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Excerpt from The Glass Hotel

1

VINCENT IN THE OCEAN

December 2018

1

Begin at the end: plummeting down the side of the ship in the storm’s wild darkness, breath gone with the shock of falling, my camera flying away through the rain—

2
Sweep me up. Words scrawled on a window when I was thirteen years old. I stepped back and let the marker drop from my hand and still I remember the exuberance of that moment, that feeling in my chest like light glinting on crushed glass—

3
Have I risen to the surface? The cold is annihilating, the cold is all there is—

4
A strange memory: standing by the shore at Caiette when I was thirteen years old, my brand-new video camera cool and strange in my hands, filming the waves in five-minute intervals, and as I’m filming I hear my own voice whispering, “I want to go home, I want to go home, I want to go home,” although where is home if not there?

5
Where am I? Neither in nor out of the ocean, I can’t feel the cold anymore or actually anything, I am aware of a border but I can’t tell which side I’m on, and it seems I can move between memories like walking from one room to the next—

6

“Welcome aboard,” the third mate said the first time I ever boarded the Neptune Cumberland. When I looked at him, something struck me, and I thought, You—

7

I am out of time—

8

I want to see my brother. I can hear him talking to me, and my memories of him are agitating. I concentrate very hard and abruptly I’m standing on a narrow street, in the dark, in the rain, in a foreign city. A man is slumped in a doorway just across from me, and I haven’t seen my brother in a decade but I know that it’s him. Paul looks up and there’s time to notice that he looks terrible, gaunt and undone, he sees me but then the street blinks out—

2
I ALWAYS COME TO YOU

1994 and 1999

1
At the end of 1999, Paul was studying finance at the University of Toronto, which should have felt like triumph but everything was wrong. When he was younger, he’d assumed he’d major in musical composition, but he’d sold his keyboard during a bad period a couple years back and his mother was unwilling to entertain the idea of an impractical degree, for which after several expensive rounds of rehab he couldn’t really blame her, so he’d enrolled in finance classes on the theory that this represented a practical and impressively adultlike forward direction—Look at me, learning about markets and the movements of money!—but the one flaw in this brilliant plan was that he found the topic fatally uninteresting. The century was ending and he had some complaints.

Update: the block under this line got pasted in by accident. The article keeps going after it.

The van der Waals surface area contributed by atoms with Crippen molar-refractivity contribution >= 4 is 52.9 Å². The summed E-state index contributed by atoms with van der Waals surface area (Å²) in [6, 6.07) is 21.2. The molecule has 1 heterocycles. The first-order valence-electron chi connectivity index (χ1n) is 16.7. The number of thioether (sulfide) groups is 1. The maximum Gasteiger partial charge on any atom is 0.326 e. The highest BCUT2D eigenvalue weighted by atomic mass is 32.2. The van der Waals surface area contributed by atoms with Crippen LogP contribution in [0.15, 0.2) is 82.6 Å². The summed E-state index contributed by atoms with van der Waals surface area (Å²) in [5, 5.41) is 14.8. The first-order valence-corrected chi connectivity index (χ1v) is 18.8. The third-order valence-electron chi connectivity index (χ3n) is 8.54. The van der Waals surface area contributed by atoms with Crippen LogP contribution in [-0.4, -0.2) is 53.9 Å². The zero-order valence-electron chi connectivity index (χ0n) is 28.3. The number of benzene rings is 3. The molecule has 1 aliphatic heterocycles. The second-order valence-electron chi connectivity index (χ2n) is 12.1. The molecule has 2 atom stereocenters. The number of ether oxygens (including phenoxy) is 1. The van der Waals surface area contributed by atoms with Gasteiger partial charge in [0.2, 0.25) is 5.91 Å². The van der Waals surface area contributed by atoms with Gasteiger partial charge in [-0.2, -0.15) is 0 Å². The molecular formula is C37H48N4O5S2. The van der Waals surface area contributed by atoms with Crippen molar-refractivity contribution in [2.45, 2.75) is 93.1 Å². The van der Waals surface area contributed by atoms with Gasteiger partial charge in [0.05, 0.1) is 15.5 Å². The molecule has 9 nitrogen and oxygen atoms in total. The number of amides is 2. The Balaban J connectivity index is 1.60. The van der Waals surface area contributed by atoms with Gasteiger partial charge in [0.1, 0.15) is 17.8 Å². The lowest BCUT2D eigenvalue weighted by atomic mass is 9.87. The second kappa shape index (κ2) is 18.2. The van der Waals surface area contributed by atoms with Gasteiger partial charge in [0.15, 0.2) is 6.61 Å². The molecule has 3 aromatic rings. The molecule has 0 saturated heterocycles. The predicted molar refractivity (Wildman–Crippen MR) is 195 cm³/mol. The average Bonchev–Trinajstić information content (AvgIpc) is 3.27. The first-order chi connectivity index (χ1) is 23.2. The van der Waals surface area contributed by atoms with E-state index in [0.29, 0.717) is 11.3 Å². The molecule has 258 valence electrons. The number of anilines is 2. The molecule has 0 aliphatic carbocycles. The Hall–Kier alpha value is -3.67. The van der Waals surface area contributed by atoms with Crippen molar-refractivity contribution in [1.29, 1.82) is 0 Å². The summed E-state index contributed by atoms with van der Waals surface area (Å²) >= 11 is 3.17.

He’d expected that at the very least he’d be able to slip into a decent social scene, but the problem with dropping out of the world is that the world moves on without you, and between the time spent on an all-consuming substance and the time spent working soul-crushing retail jobs while he tried not to think about the substance and the time spent in hospitals and rehab facilities, Paul was twenty-three years old and looked older. In the first few weeks of school he went to parties, but he’d never been good at striking up conversations with strangers, and everyone just seemed so young to him. He did poorly on the midterms, so by late October he was spending all his time either in the library—reading, struggling to take an interest in finance, trying to turn it around—or in his room, while the city grew colder around him. The room was a single, because one of the very few things he and his mother had agreed on was that it would be disastrous if Paul had a roommate and the roommate was into opioids, so he was almost always alone. The room was so small that he was claustrophobic unless he sat directly in front of the window. His interactions with other people were few and superficial. There was a dark cloud of exams on the near horizon, but studying was hopeless. He kept trying to focus on probability theory and discrete-time martingales, but his thoughts kept sliding toward a piano composition that he knew he’d never finish, this very straightforward C-major situation except with little flights of destabilizing minor chords.

Excerpt from The Glass Hotel by Emily St. John Mandel ©2020. Published by HarperCollins Publishers Ltd. All rights reserved.

October 27, 2020